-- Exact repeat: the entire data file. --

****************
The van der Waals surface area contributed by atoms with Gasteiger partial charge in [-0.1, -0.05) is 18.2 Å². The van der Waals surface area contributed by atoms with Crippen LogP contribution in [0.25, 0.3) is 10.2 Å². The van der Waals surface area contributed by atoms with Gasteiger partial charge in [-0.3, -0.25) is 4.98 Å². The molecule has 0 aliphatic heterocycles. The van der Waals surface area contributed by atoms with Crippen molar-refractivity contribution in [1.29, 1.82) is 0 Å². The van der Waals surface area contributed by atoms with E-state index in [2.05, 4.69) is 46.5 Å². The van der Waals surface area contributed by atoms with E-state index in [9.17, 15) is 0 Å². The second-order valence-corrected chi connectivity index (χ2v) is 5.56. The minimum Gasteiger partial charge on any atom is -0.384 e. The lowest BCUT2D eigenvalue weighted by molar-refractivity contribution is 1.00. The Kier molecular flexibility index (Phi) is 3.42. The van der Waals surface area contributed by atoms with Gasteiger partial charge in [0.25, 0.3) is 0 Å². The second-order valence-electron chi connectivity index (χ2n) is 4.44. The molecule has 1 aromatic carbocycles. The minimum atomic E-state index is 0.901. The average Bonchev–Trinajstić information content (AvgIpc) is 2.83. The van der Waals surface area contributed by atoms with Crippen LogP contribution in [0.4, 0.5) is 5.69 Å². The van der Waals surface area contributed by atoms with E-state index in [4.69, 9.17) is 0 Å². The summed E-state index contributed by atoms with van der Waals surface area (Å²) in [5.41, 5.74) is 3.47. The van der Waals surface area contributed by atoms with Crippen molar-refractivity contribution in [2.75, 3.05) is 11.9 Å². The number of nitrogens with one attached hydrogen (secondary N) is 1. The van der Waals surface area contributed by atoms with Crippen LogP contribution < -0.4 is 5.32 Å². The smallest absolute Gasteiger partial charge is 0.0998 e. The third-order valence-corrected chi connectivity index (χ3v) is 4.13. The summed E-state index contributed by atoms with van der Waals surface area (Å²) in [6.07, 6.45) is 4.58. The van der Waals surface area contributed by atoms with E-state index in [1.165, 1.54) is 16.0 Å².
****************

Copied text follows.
The van der Waals surface area contributed by atoms with Gasteiger partial charge in [-0.1, -0.05) is 18.2 Å². The van der Waals surface area contributed by atoms with Crippen LogP contribution in [0.25, 0.3) is 10.2 Å². The van der Waals surface area contributed by atoms with Gasteiger partial charge in [-0.3, -0.25) is 4.98 Å². The molecule has 0 aliphatic heterocycles. The van der Waals surface area contributed by atoms with Crippen molar-refractivity contribution in [1.29, 1.82) is 0 Å². The van der Waals surface area contributed by atoms with E-state index in [2.05, 4.69) is 46.5 Å². The van der Waals surface area contributed by atoms with E-state index in [9.17, 15) is 0 Å². The second-order valence-corrected chi connectivity index (χ2v) is 5.56. The minimum Gasteiger partial charge on any atom is -0.384 e. The lowest BCUT2D eigenvalue weighted by molar-refractivity contribution is 1.00. The Kier molecular flexibility index (Phi) is 3.42. The van der Waals surface area contributed by atoms with Gasteiger partial charge in [0.25, 0.3) is 0 Å². The second-order valence-electron chi connectivity index (χ2n) is 4.44. The molecule has 1 aromatic carbocycles. The minimum atomic E-state index is 0.901. The average Bonchev–Trinajstić information content (AvgIpc) is 2.83. The van der Waals surface area contributed by atoms with Crippen LogP contribution in [0.4, 0.5) is 5.69 Å². The van der Waals surface area contributed by atoms with E-state index in [4.69, 9.17) is 0 Å². The summed E-state index contributed by atoms with van der Waals surface area (Å²) in [5.41, 5.74) is 3.47. The van der Waals surface area contributed by atoms with Crippen molar-refractivity contribution in [2.75, 3.05) is 11.9 Å². The number of nitrogens with one attached hydrogen (secondary N) is 1. The van der Waals surface area contributed by atoms with Crippen LogP contribution < -0.4 is 5.32 Å². The smallest absolute Gasteiger partial charge is 0.0998 e. The third-order valence-corrected chi connectivity index (χ3v) is 4.13. The summed E-state index contributed by atoms with van der Waals surface area (Å²) in [6.07, 6.45) is 4.58. The van der Waals surface area contributed by atoms with E-state index in [1.165, 1.54) is 16.0 Å².